Mechanical advantage is a measure of claw leverage, calculated from the ratio of two lever arms (Warner & Jones 1976) (Fig. 2). The first lever arm (L1) is a measure of the distance between the claw's pivot (P) and the insertion point of the closer muscle apodeme (F1). The second lever arm (L2) is defined as the distance from the pivot to the tip of the dactyl, or dactyl length. We calculated the mechanical advantage for the cutter and crusher claws of C. maenas and for the right and left claws of C. magister. The crushing force applied at the tip of the claw's fingers (F2) is a function of the pulling force exerted by the closer muscle at the point of insertion of the closer apodeme (F1), and the mechanical advantage of the claw's lever system (Fig. 2).
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Laboratory Feeding Trial on Mussels
To compare the relative consumption rates of C. maenas and C. magister on thin-shelled mussels, we conducted laboratory feeding trials in free-flowing indoor tanks (118 x 40 x 30 cm). C. maenas (80-92 mm in carapace width; mean weight [+ or -] 95% CI, 163 [+ or -] 8 g) and C. magister (99 110 mm, mean weight [+ or -] 95% CI, 160 [+ or -]) were collected and individually housed in sealed minnow traps (37 x 21 cm, 0.5-cm mesh) inside tanks. Temperature remained at 12 [+ or -] 0.5[degrees]C and salinity at 33 [+ or -] 0.5 [per thousand]. Because light influences feeding behavior of crabs (Robles 1987), the tanks were covered with black plastic sheets.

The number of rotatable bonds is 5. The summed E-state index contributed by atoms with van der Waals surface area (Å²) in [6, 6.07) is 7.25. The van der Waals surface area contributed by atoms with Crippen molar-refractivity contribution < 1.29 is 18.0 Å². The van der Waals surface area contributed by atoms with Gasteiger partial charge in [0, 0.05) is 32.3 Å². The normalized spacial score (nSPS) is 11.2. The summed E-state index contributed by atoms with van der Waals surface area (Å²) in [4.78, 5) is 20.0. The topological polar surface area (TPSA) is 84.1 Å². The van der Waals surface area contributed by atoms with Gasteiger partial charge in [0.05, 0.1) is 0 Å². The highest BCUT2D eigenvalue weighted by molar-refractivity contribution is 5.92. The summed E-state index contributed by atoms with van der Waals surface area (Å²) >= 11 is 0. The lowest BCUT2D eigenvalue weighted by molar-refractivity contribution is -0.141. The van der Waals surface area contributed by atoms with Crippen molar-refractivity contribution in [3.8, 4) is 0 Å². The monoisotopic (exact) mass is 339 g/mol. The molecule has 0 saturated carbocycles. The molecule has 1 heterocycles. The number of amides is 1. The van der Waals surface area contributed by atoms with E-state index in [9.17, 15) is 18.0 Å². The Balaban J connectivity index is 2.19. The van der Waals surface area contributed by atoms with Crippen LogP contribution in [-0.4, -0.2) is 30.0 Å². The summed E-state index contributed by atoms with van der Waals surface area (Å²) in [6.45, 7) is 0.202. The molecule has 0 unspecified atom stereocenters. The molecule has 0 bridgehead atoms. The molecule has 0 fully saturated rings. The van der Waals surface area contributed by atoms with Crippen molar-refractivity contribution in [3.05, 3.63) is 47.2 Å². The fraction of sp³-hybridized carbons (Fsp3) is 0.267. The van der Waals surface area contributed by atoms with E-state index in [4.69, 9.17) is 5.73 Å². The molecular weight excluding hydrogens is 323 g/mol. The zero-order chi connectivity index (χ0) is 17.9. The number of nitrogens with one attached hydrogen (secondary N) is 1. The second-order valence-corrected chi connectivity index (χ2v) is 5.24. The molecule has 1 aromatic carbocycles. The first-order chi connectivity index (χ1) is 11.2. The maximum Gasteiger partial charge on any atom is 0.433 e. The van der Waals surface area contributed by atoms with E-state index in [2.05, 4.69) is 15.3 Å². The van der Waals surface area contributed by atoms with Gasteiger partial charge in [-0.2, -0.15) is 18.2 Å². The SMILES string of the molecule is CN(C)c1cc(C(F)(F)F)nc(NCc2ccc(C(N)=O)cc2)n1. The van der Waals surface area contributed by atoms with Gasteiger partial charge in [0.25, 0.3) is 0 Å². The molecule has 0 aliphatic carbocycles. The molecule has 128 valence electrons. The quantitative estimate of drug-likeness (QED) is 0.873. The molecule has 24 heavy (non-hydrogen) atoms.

Crabs were acclimated to laboratory conditions inside the minnow traps and offered mussels, M. trossulus, ad libitum for at least 2 wk prior to data collection to standardize hunger levels. Crabs that molted, did not feed, or that crushed shells indiscriminately without eating the meat were rejected. We offered each crab 15 mussels ranging in size from 30~0 mm (average shell thickness, 0.69 mm; average dry tissue weight, 0.22 g). At the end of 24 h, the shells of the eaten mussels were removed, tanks and cages were cleaned, and 15 new mussels were offered. This procedure was repeated for a total of 7 consecutive days.